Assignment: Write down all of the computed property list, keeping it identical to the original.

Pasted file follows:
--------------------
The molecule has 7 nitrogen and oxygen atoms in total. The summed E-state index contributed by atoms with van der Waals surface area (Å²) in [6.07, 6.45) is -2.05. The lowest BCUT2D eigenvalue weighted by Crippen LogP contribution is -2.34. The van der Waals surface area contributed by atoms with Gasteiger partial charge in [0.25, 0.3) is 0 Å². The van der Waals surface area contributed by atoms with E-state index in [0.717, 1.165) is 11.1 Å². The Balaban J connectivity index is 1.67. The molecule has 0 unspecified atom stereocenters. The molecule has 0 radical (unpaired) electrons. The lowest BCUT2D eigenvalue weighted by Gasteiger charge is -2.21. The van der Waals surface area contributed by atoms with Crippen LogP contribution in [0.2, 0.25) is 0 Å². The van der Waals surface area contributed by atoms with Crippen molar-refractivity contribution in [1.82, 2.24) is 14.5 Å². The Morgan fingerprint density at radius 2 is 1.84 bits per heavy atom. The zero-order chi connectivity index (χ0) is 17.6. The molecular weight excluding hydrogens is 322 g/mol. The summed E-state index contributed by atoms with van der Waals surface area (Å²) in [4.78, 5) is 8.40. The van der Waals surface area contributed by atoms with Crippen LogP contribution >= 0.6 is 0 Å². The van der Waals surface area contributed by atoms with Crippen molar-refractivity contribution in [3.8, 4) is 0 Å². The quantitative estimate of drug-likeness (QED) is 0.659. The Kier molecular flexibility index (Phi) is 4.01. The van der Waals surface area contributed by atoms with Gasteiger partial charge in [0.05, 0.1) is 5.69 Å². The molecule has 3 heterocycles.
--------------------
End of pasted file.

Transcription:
The molecule has 7 nitrogen and oxygen atoms in total. The summed E-state index contributed by atoms with van der Waals surface area (Å²) in [6.07, 6.45) is -2.05. The lowest BCUT2D eigenvalue weighted by Crippen LogP contribution is -2.34. The van der Waals surface area contributed by atoms with Gasteiger partial charge in [0.25, 0.3) is 0 Å². The van der Waals surface area contributed by atoms with E-state index in [0.717, 1.165) is 11.1 Å². The Balaban J connectivity index is 1.67. The molecule has 0 unspecified atom stereocenters. The molecule has 0 radical (unpaired) electrons. The lowest BCUT2D eigenvalue weighted by Gasteiger charge is -2.21. The van der Waals surface area contributed by atoms with Crippen LogP contribution in [0.2, 0.25) is 0 Å². The van der Waals surface area contributed by atoms with Crippen molar-refractivity contribution in [1.82, 2.24) is 14.5 Å². The Morgan fingerprint density at radius 2 is 1.84 bits per heavy atom. The zero-order chi connectivity index (χ0) is 17.6. The molecular weight excluding hydrogens is 322 g/mol. The summed E-state index contributed by atoms with van der Waals surface area (Å²) in [4.78, 5) is 8.40. The van der Waals surface area contributed by atoms with Crippen LogP contribution >= 0.6 is 0 Å². The van der Waals surface area contributed by atoms with Crippen molar-refractivity contribution in [3.8, 4) is 0 Å². The quantitative estimate of drug-likeness (QED) is 0.659. The Kier molecular flexibility index (Phi) is 4.01. The van der Waals surface area contributed by atoms with Gasteiger partial charge in [0.05, 0.1) is 5.69 Å². The molecule has 3 heterocycles.